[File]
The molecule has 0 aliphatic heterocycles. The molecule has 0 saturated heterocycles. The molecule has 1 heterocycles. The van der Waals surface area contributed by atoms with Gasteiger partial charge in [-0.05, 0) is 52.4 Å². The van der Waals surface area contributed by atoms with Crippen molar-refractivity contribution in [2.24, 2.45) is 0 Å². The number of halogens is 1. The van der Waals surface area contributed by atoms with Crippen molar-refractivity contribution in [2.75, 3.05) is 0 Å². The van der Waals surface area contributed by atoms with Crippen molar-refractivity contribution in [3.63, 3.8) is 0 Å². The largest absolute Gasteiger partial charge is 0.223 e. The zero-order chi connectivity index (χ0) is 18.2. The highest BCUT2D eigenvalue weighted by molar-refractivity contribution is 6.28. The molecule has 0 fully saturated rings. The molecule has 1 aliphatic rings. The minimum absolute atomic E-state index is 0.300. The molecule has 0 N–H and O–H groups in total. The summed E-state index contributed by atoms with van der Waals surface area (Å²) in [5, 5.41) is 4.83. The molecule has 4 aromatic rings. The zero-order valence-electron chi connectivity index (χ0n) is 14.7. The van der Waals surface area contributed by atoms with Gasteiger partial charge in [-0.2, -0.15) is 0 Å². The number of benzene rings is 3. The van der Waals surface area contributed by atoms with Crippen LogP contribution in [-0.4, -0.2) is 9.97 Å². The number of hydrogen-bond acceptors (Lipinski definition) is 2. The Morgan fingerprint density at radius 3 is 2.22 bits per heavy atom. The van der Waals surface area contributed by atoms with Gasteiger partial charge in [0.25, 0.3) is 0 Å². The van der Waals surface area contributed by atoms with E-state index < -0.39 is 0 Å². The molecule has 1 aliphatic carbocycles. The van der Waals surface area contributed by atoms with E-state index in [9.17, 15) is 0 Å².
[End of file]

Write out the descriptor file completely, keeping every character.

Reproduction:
The molecule has 0 aliphatic heterocycles. The molecule has 0 saturated heterocycles. The molecule has 1 heterocycles. The van der Waals surface area contributed by atoms with Gasteiger partial charge in [-0.05, 0) is 52.4 Å². The van der Waals surface area contributed by atoms with Crippen molar-refractivity contribution in [2.24, 2.45) is 0 Å². The number of halogens is 1. The van der Waals surface area contributed by atoms with Crippen molar-refractivity contribution in [2.75, 3.05) is 0 Å². The van der Waals surface area contributed by atoms with Crippen molar-refractivity contribution in [3.63, 3.8) is 0 Å². The largest absolute Gasteiger partial charge is 0.223 e. The zero-order chi connectivity index (χ0) is 18.2. The highest BCUT2D eigenvalue weighted by molar-refractivity contribution is 6.28. The molecule has 0 fully saturated rings. The molecule has 1 aliphatic rings. The minimum absolute atomic E-state index is 0.300. The molecule has 0 N–H and O–H groups in total. The summed E-state index contributed by atoms with van der Waals surface area (Å²) in [5, 5.41) is 4.83. The molecule has 4 aromatic rings. The zero-order valence-electron chi connectivity index (χ0n) is 14.7. The van der Waals surface area contributed by atoms with Gasteiger partial charge in [-0.2, -0.15) is 0 Å². The number of benzene rings is 3. The van der Waals surface area contributed by atoms with Crippen LogP contribution in [-0.4, -0.2) is 9.97 Å². The number of hydrogen-bond acceptors (Lipinski definition) is 2. The Morgan fingerprint density at radius 3 is 2.22 bits per heavy atom. The van der Waals surface area contributed by atoms with Gasteiger partial charge in [0.25, 0.3) is 0 Å². The van der Waals surface area contributed by atoms with E-state index < -0.39 is 0 Å². The molecule has 1 aliphatic carbocycles. The van der Waals surface area contributed by atoms with E-state index in [9.17, 15) is 0 Å².